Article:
To begin with, pressure is applied to the end 901 extending through the cover 6 of the gear motor housing. This depresses the plate 94 which remains in its lower rest position shown in FIG. 3, and keeps the miniature reversing switch 101 closed so that the gear motor does not receive current. After the sorbet-making appliance has been introduced into a refrigerator, the power cord is connected; the motor is thus started up. Since the mixing force is low, the pinion 80 remains in its upper position held by the action of the feeler 92 and the spring 91. As the mixing force increases, the wheel 80 descends, being subjected, as has already been seen, to the axial component of the torque between the parts 79-78. When the preparation to be iced is sufficiently hard, the wheel 80 is in its lowest position, keeping the assembly 92-90-93 and the plate 94 (FIG. 4) in their lower positions. When the blades withdraw, the engagement torque quickly disappears, the assembly 92-90-93 ascends under the action of the spring 91 and allows the plate 94 to ascend to the end position shown in FIG. 2. The movable armature of the microswitch follows this movement and breaks the motor feed circuit. If the second contact of the minature reversing switch is included in the feed circuit of a buzzer, the buzzer is activated to indicate that the blades of the appliance are in their withdrawn position.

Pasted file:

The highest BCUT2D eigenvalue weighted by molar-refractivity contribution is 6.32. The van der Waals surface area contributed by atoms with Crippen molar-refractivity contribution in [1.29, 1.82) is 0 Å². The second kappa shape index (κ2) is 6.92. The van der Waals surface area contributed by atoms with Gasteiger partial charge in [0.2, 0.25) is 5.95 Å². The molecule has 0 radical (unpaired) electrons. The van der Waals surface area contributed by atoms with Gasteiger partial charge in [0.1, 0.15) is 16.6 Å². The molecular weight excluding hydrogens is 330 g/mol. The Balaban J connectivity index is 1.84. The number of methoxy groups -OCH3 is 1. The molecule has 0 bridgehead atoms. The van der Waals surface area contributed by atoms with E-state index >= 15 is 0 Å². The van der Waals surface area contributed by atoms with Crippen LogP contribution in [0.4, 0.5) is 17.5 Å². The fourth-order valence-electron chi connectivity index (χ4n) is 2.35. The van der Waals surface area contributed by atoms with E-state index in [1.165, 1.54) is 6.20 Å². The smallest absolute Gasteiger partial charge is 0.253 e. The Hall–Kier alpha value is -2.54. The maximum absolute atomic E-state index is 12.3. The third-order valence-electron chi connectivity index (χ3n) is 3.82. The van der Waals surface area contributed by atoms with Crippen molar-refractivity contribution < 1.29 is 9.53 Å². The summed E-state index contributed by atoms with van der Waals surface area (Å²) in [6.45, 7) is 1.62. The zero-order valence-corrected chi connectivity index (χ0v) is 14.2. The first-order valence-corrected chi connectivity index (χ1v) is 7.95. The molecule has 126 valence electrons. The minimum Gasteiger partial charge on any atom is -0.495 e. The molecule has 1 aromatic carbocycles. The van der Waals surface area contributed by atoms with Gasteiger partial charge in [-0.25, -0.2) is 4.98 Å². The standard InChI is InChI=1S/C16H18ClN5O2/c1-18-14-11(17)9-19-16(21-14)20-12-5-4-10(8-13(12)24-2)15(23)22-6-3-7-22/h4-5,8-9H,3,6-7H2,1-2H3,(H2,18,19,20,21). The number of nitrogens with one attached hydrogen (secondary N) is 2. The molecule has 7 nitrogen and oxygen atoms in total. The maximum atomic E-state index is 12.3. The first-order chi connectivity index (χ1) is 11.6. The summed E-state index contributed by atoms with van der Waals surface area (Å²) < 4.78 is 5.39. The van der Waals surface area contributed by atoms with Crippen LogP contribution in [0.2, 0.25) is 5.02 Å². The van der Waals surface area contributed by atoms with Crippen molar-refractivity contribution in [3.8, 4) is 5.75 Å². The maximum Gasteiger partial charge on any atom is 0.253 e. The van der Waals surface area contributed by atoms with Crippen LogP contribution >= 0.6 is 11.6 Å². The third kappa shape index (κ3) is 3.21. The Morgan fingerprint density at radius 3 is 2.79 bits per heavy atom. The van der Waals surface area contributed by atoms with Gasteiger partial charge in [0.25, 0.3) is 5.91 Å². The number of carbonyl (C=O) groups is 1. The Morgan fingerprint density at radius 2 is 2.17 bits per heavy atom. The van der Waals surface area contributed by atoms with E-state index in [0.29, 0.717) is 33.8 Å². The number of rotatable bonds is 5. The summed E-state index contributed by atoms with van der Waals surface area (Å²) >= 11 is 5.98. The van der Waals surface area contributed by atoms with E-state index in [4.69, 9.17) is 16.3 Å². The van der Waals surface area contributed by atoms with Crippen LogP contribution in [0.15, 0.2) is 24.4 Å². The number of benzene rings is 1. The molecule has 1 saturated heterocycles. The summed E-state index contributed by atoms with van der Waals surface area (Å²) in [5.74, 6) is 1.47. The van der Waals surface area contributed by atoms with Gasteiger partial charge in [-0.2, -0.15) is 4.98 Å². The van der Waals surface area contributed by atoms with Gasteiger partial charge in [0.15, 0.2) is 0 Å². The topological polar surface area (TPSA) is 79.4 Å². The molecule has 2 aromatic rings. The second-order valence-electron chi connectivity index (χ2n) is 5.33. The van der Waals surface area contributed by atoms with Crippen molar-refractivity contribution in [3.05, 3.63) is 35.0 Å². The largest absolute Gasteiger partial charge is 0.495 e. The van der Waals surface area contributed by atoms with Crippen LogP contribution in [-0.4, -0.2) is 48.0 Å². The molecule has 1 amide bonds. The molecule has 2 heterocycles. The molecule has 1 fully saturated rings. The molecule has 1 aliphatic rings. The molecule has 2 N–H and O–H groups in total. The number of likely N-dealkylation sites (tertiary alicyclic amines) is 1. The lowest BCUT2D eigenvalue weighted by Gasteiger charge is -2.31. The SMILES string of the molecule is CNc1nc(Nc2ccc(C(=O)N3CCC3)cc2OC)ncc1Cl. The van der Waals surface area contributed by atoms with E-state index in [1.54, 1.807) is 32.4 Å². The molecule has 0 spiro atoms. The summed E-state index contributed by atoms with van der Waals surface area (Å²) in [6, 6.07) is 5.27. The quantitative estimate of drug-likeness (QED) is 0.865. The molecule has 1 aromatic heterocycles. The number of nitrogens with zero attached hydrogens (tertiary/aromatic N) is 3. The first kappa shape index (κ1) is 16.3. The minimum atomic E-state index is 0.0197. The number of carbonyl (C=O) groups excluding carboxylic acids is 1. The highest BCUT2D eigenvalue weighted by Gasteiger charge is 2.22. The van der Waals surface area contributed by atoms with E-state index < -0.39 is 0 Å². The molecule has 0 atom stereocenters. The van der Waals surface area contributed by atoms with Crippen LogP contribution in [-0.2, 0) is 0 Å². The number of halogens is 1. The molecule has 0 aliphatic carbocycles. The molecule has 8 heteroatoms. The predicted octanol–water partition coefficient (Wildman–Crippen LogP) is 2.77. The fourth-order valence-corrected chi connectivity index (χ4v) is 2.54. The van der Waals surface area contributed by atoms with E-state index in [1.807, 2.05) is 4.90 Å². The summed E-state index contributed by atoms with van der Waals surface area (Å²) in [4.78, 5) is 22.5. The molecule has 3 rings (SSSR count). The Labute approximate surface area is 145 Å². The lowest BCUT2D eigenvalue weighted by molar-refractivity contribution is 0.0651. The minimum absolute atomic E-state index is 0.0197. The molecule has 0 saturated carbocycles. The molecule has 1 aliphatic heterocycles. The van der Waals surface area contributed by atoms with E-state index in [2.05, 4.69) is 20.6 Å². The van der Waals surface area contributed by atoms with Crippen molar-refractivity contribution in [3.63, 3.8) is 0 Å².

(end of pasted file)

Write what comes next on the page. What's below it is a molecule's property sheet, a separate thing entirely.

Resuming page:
Instead of using a push-button for resetting, it would be possible in principle to act manually upon the arm supporting the blades in a direction opposite to that in which it normally rotates. The resistance offered by the reduction gear establishes an engagement torque at the toothed wheels 78-79 identical with that obtained during mixing. This torque acts on the assembly 92-90-93 and on the mechanism 94-95. It is thus possible to close the motor feed circuit before it is brought into operation. However, the force required for this purpose is fairly high, and resetting is not obtained with each manual intervention.
A device without a push-button which is more reliable both in design and in use is described hereinafter with reference to FIGS. 8 to 13.
FIG. 8 shows the gear motor in its upper position with the motor circuit open.
FIG. 9 shows the upper part of the gear motor in its lower position with the motor circuit closed.